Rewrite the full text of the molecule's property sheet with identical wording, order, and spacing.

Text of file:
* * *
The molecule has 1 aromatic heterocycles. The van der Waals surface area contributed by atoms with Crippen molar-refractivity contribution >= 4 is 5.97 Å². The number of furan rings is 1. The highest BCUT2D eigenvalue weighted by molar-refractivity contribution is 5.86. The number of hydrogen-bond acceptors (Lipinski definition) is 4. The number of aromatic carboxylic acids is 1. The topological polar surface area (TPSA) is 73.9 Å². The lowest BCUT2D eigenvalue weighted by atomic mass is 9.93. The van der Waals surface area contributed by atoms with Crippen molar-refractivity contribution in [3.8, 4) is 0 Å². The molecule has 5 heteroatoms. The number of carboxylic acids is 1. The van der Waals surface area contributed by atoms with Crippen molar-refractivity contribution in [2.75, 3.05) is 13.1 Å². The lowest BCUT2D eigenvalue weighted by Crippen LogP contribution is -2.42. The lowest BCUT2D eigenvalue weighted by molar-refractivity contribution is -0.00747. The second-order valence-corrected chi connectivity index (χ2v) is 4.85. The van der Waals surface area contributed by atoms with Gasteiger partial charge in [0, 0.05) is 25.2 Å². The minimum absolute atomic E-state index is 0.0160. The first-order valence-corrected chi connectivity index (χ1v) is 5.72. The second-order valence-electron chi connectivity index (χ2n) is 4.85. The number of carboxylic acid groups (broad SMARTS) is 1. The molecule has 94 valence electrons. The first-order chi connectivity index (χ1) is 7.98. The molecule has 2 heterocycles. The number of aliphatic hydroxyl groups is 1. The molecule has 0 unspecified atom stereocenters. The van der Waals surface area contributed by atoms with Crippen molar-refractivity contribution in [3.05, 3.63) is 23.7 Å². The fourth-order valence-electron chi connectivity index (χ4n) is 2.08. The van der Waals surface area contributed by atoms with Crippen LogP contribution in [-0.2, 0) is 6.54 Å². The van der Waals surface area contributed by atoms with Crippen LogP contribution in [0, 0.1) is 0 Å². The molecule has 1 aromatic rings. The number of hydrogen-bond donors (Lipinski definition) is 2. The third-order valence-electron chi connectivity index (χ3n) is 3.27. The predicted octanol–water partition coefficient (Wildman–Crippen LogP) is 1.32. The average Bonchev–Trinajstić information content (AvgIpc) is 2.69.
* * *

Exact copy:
The molecule has 1 aromatic heterocycles. The van der Waals surface area contributed by atoms with Crippen molar-refractivity contribution >= 4 is 5.97 Å². The number of furan rings is 1. The highest BCUT2D eigenvalue weighted by molar-refractivity contribution is 5.86. The number of hydrogen-bond acceptors (Lipinski definition) is 4. The number of aromatic carboxylic acids is 1. The topological polar surface area (TPSA) is 73.9 Å². The lowest BCUT2D eigenvalue weighted by atomic mass is 9.93. The van der Waals surface area contributed by atoms with Crippen molar-refractivity contribution in [3.8, 4) is 0 Å². The molecule has 5 heteroatoms. The number of carboxylic acids is 1. The van der Waals surface area contributed by atoms with Crippen molar-refractivity contribution in [2.75, 3.05) is 13.1 Å². The lowest BCUT2D eigenvalue weighted by Crippen LogP contribution is -2.42. The lowest BCUT2D eigenvalue weighted by molar-refractivity contribution is -0.00747. The second-order valence-corrected chi connectivity index (χ2v) is 4.85. The van der Waals surface area contributed by atoms with Gasteiger partial charge in [0, 0.05) is 25.2 Å². The minimum absolute atomic E-state index is 0.0160. The first-order valence-corrected chi connectivity index (χ1v) is 5.72. The second-order valence-electron chi connectivity index (χ2n) is 4.85. The number of carboxylic acid groups (broad SMARTS) is 1. The molecule has 94 valence electrons. The first-order chi connectivity index (χ1) is 7.98. The molecule has 2 heterocycles. The number of aliphatic hydroxyl groups is 1. The molecule has 0 unspecified atom stereocenters. The van der Waals surface area contributed by atoms with Crippen molar-refractivity contribution in [3.05, 3.63) is 23.7 Å². The fourth-order valence-electron chi connectivity index (χ4n) is 2.08. The van der Waals surface area contributed by atoms with Crippen LogP contribution in [-0.2, 0) is 6.54 Å². The van der Waals surface area contributed by atoms with Crippen LogP contribution in [0, 0.1) is 0 Å². The molecule has 1 aromatic rings. The number of hydrogen-bond donors (Lipinski definition) is 2. The third-order valence-electron chi connectivity index (χ3n) is 3.27. The predicted octanol–water partition coefficient (Wildman–Crippen LogP) is 1.32. The average Bonchev–Trinajstić information content (AvgIpc) is 2.69.